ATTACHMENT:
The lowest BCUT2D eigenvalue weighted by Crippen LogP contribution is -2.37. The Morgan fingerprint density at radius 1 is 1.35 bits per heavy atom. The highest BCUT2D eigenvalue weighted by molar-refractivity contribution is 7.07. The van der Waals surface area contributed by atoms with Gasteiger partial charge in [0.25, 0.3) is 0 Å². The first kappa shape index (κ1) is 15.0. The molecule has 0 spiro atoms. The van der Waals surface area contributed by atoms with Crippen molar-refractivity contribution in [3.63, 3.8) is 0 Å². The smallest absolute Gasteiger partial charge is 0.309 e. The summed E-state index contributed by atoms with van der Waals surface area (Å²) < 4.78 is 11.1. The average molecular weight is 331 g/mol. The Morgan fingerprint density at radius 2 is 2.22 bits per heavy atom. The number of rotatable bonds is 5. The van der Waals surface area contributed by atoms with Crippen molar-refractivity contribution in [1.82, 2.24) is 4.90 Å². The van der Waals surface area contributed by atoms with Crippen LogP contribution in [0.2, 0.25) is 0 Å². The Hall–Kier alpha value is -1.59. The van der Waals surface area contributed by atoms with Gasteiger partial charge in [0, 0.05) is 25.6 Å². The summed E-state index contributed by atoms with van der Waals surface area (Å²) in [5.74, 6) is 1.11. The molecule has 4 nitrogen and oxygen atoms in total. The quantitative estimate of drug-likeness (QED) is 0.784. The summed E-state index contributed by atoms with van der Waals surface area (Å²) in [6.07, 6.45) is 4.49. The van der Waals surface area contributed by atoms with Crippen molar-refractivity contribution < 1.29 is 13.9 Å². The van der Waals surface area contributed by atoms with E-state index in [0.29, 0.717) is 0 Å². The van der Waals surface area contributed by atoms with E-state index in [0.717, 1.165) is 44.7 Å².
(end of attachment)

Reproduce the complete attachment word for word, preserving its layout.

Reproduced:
The lowest BCUT2D eigenvalue weighted by Crippen LogP contribution is -2.37. The Morgan fingerprint density at radius 1 is 1.35 bits per heavy atom. The highest BCUT2D eigenvalue weighted by molar-refractivity contribution is 7.07. The van der Waals surface area contributed by atoms with Gasteiger partial charge in [0.25, 0.3) is 0 Å². The first kappa shape index (κ1) is 15.0. The molecule has 0 spiro atoms. The van der Waals surface area contributed by atoms with Crippen molar-refractivity contribution in [3.63, 3.8) is 0 Å². The smallest absolute Gasteiger partial charge is 0.309 e. The summed E-state index contributed by atoms with van der Waals surface area (Å²) < 4.78 is 11.1. The average molecular weight is 331 g/mol. The Morgan fingerprint density at radius 2 is 2.22 bits per heavy atom. The number of rotatable bonds is 5. The van der Waals surface area contributed by atoms with Crippen molar-refractivity contribution in [1.82, 2.24) is 4.90 Å². The van der Waals surface area contributed by atoms with Crippen LogP contribution in [0.2, 0.25) is 0 Å². The Hall–Kier alpha value is -1.59. The van der Waals surface area contributed by atoms with Gasteiger partial charge in [0, 0.05) is 25.6 Å². The summed E-state index contributed by atoms with van der Waals surface area (Å²) in [5.74, 6) is 1.11. The molecule has 4 nitrogen and oxygen atoms in total. The quantitative estimate of drug-likeness (QED) is 0.784. The summed E-state index contributed by atoms with van der Waals surface area (Å²) in [6.07, 6.45) is 4.49. The van der Waals surface area contributed by atoms with Crippen molar-refractivity contribution < 1.29 is 13.9 Å². The van der Waals surface area contributed by atoms with E-state index in [0.29, 0.717) is 0 Å². The van der Waals surface area contributed by atoms with E-state index in [0.717, 1.165) is 44.7 Å².